Identification of target genes in neuroinflammation and neurodegeneration after traumatic brain injury in rats.

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Date: Dec. 19, 2019
From: PeerJ(Vol. 7)
Publisher: PeerJ. Ltd.
Document Type: Article
Length: 6,466 words
Lexile Measure: 1250L

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Abstract :

Background Traumatic brain injury (TBI) is a common neurological emergency observed in hospitals. A considerable number of patients suffer from long-term disabilities after TBI. This study aimed to identify altered gene expression signatures and mechanisms related to TBI-induced chronic neuroinflammation and neurodegeneration. Methods An integrated analysis was performed using published RNA-sequencing studies to determine TBI-induced differentially expressed genes (DEGs). Based on the DEG data, functional annotation, signal-net, and transcription factor analyses were conducted to understand the mechanism of chronic neuroinflammation and neurodegeneration induced after TBI. Results Two datasets were obtained using the Gene Expression Omnibus database, of which, 6,513 DEGs were identified (6,464 upregulated and 49 downregulated). Positive regulation of biological process, positive regulation of cellular process, nucleus, and heterocyclic compound binding were Gene Ontology terms significantly enriched in post-TBI rat models. Leukocyte transendothelial migration, chemokine signaling pathway, neurotrophin signaling pathway, and longevity-regulating pathway were significantly enriched after TBI. With regard to the signal-net analysis, FOXO3, DGKZ and ILK were considered the most critical genes derived using high-betweenness centrality calculation. A total of 44 TFs, including FOXO1, SRY and KLF4, were predicted to play an important role in the upregulation of gene expression. Using integrated bioinformatics analysis, TBI was found to be associated with a significant inflammatory response and neurodegeneration. FOXO3, apolipoprotein (APOE), microtubule-associated protein tau (MAPT), and TREM2 were probably associated with the TBI pathological process. The mitochondrial electron transport chain may be associated with neurodegeneration in patients with TBI, serving as a potential therapeutic target.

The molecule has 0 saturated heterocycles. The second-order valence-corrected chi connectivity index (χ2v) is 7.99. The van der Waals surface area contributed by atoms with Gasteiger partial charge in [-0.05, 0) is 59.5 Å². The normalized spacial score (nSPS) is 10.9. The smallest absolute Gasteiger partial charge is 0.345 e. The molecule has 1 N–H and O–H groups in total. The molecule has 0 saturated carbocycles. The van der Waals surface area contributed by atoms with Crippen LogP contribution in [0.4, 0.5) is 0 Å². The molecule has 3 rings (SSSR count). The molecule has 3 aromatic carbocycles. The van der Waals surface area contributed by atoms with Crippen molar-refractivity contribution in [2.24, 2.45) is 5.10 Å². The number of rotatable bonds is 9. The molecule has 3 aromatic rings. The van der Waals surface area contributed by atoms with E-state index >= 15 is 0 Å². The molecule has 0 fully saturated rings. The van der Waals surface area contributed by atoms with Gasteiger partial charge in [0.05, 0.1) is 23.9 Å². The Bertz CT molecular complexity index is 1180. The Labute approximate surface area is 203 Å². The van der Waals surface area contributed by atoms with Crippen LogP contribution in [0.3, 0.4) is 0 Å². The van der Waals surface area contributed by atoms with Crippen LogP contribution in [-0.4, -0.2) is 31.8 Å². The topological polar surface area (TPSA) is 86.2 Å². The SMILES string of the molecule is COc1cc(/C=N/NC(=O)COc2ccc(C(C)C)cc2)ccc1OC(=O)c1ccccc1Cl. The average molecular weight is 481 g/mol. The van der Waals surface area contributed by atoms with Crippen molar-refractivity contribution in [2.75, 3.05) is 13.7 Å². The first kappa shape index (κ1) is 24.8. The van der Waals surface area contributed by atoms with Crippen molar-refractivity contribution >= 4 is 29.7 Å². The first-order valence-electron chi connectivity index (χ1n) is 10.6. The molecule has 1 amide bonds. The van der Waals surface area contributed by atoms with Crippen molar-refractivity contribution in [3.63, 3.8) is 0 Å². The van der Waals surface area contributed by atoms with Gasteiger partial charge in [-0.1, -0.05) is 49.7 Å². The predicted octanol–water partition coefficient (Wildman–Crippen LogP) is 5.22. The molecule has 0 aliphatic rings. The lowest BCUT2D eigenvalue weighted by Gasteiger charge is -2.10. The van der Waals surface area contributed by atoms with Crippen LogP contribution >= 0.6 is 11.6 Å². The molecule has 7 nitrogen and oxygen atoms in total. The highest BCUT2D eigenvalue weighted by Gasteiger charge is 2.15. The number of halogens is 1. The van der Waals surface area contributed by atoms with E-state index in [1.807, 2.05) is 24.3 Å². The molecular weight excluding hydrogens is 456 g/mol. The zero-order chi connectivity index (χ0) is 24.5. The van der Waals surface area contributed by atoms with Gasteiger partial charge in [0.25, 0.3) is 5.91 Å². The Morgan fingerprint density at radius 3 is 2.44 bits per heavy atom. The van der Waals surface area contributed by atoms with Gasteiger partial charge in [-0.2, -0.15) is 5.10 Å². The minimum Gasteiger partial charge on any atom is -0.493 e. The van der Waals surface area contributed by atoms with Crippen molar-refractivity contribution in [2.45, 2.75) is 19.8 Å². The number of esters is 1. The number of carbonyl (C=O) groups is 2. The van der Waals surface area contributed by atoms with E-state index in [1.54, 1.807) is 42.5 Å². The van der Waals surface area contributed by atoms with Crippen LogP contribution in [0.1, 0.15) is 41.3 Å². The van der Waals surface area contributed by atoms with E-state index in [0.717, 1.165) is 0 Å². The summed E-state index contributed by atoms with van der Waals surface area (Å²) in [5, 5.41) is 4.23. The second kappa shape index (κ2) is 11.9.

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Gale Document Number: GALE|A609153112